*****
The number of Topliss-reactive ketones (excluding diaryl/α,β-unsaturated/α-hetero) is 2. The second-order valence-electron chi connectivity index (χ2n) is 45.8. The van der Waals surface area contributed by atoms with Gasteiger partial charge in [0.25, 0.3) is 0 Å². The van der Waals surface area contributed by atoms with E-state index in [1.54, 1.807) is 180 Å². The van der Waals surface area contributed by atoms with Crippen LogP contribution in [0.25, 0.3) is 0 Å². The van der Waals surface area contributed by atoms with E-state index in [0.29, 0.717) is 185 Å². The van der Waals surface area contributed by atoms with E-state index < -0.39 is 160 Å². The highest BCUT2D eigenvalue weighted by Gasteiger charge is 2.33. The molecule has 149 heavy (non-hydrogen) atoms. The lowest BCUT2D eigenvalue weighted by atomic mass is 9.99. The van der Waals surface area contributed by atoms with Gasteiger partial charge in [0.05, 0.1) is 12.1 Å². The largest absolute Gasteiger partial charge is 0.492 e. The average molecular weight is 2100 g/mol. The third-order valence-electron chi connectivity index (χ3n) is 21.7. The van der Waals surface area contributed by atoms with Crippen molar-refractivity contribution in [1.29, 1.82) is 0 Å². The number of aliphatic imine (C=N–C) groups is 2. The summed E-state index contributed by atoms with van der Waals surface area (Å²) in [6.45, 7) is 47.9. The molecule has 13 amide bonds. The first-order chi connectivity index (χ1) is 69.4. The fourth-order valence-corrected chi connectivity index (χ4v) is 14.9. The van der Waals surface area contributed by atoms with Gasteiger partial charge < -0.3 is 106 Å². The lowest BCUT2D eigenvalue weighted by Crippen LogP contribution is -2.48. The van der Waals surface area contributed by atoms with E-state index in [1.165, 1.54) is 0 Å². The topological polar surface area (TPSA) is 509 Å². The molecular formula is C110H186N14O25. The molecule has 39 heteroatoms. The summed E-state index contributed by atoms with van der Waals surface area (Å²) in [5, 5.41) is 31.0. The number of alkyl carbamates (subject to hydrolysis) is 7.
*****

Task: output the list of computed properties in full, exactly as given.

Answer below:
The number of Topliss-reactive ketones (excluding diaryl/α,β-unsaturated/α-hetero) is 2. The second-order valence-electron chi connectivity index (χ2n) is 45.8. The van der Waals surface area contributed by atoms with Gasteiger partial charge in [0.25, 0.3) is 0 Å². The van der Waals surface area contributed by atoms with E-state index in [1.54, 1.807) is 180 Å². The van der Waals surface area contributed by atoms with Crippen LogP contribution in [0.25, 0.3) is 0 Å². The van der Waals surface area contributed by atoms with E-state index in [0.29, 0.717) is 185 Å². The van der Waals surface area contributed by atoms with E-state index < -0.39 is 160 Å². The highest BCUT2D eigenvalue weighted by Gasteiger charge is 2.33. The molecule has 149 heavy (non-hydrogen) atoms. The lowest BCUT2D eigenvalue weighted by atomic mass is 9.99. The van der Waals surface area contributed by atoms with Gasteiger partial charge in [0.05, 0.1) is 12.1 Å². The largest absolute Gasteiger partial charge is 0.492 e. The average molecular weight is 2100 g/mol. The third-order valence-electron chi connectivity index (χ3n) is 21.7. The van der Waals surface area contributed by atoms with Crippen molar-refractivity contribution in [1.29, 1.82) is 0 Å². The number of aliphatic imine (C=N–C) groups is 2. The summed E-state index contributed by atoms with van der Waals surface area (Å²) in [6.45, 7) is 47.9. The molecule has 13 amide bonds. The first-order chi connectivity index (χ1) is 69.4. The fourth-order valence-corrected chi connectivity index (χ4v) is 14.9. The van der Waals surface area contributed by atoms with Gasteiger partial charge < -0.3 is 106 Å². The lowest BCUT2D eigenvalue weighted by Crippen LogP contribution is -2.48. The van der Waals surface area contributed by atoms with E-state index in [1.165, 1.54) is 0 Å². The topological polar surface area (TPSA) is 509 Å². The molecular formula is C110H186N14O25. The molecule has 39 heteroatoms. The summed E-state index contributed by atoms with van der Waals surface area (Å²) in [5, 5.41) is 31.0. The number of alkyl carbamates (subject to hydrolysis) is 7.